June 21, 2018
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Town representatives want residents to know financial impact of RSU 19’s loan proposal

By Alex Barber, BDN Staff

ST. ALBANS, Maine — Town managers and board of selectmen members of seven of the eight towns represented in embattled Regional School Unit 19 met on Thursday evening to discuss their frustration and a plan to inform voters of budget problems before the Nov. 6 election.

Due to serious errors in previous budgets — including the fact that member towns were not billed for their obligations to the school district — RSU 19 has a $3.6 million shortfall this year.

On Saturday, residents of Corinna, Dixmont, Etna, Hartland, Newport, Palmyra, Plymouth and St. Albans voted 163-68 to place the district’s proposed $3.6 million loan on the ballot.

Fifteen representatives from seven towns plus Somerset County Commissioner Robin Frost participated in a two-hour workshop in St. Albans’ town hall. Only the town of Plymouth was not represented.

The representatives agree that placing a full-page advertisement in a regional weekly newspaper was the best way to tell the public how the $3.6 million loan would affect residents.

“We, as municipalities, owe the voters the knowledge to know what’s going to happen to them financially on an individual basis,” said Newport Town Manager James Ricker.

The towns will research figures on how much RSU 19’s budget has risen over the past three years compared to that of each town in the same time frame. The representatives agree to let the numbers do the talking.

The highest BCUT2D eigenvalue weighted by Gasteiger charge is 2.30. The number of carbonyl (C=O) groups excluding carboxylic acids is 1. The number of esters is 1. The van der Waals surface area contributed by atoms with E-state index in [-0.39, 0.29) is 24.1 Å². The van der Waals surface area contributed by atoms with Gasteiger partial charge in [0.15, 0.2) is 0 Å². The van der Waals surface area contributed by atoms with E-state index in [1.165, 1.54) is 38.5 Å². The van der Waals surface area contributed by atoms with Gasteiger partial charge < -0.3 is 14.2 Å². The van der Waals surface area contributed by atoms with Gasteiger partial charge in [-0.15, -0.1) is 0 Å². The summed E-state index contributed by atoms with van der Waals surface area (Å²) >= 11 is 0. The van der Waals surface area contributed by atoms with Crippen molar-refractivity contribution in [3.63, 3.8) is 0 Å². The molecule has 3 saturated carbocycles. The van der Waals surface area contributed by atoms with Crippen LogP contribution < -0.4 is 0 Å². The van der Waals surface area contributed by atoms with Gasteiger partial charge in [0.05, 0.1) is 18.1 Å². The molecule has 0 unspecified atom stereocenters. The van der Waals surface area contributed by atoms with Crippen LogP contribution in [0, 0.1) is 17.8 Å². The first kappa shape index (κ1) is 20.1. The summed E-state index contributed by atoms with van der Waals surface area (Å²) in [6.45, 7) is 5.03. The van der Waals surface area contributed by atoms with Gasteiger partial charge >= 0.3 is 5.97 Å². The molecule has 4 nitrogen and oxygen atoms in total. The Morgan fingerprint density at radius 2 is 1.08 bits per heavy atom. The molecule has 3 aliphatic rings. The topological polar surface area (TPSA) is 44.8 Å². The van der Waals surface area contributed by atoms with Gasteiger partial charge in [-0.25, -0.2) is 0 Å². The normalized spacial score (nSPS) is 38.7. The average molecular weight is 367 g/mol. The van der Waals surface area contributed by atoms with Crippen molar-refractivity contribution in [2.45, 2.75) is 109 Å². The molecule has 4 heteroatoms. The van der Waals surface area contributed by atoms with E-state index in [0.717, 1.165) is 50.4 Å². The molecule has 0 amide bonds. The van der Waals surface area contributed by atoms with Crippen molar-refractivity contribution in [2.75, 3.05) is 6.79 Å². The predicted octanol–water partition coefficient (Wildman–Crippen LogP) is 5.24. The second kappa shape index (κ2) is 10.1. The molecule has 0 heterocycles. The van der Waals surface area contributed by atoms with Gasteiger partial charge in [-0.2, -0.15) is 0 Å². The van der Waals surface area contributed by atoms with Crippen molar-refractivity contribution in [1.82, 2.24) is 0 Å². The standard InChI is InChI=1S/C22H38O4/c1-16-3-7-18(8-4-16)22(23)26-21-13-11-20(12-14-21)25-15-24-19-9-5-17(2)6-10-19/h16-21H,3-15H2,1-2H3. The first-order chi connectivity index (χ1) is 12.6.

“[RSU 19 is] going to do what they have to do on that side of things. We need to be out front on this thing and we need to battle back,” said Jason Gould, chairman of St. Albans’ Board of Selectmen. “We can’t just hope with our fingers crossed. They’ve stacked the deck against us before. They’ll do it again.”

“We need to put in there what the taxes are going to be to let the other side be known,” said Newport Board of Selectmen Chairman Tom Breitweg. “We can’t let them walk all over us.”

Several of the representatives expressed concern about the lack of communication between the RSU 19 board members and the towns they represent. Ricker said he emailed all four of Newport’s board members in the past few months and has only heard back from one.

“It seems to be that our school board members are not representing us as a town, but representing the school itself,” said Gould.

Ricker said people are being told that if the loan doesn’t pass, popular programs will be cut.

“We were told last night at our meeting from a lady who was at the school board meeting [on Tuesday] that the first thing they’re going to say is football, basketball and music is immediately going to go [if the loan isn’t approved],” said Ricker. “You know what that’s going to do to the parents and grandparents of the district. It’s a scare tactic.”

RSU 19 Superintendent Greg Potter has said that if the loan isn’t approved on Nov. 6, more cuts will happen. Those cuts are on top of nearly $800,000 that has already been cut from the budget. The district will resubmit a loan to be voted on if the first loan isn’t passed.

Ricker emphasized that the towns just want to present the facts to the voters.

“This isn’t about not supporting school systems and teachers and children and sports. This is not about this,” said Ricker. “This is about your failed administration not being held accountable. That’s what we need to say.”

Ricker went on to say that if he made such a huge accounting mistake, the consequences would be harsh.

“If I lost $1 million for the town of Newport, you’d probably have to come visit me at Penobscot County Jail,” he said.

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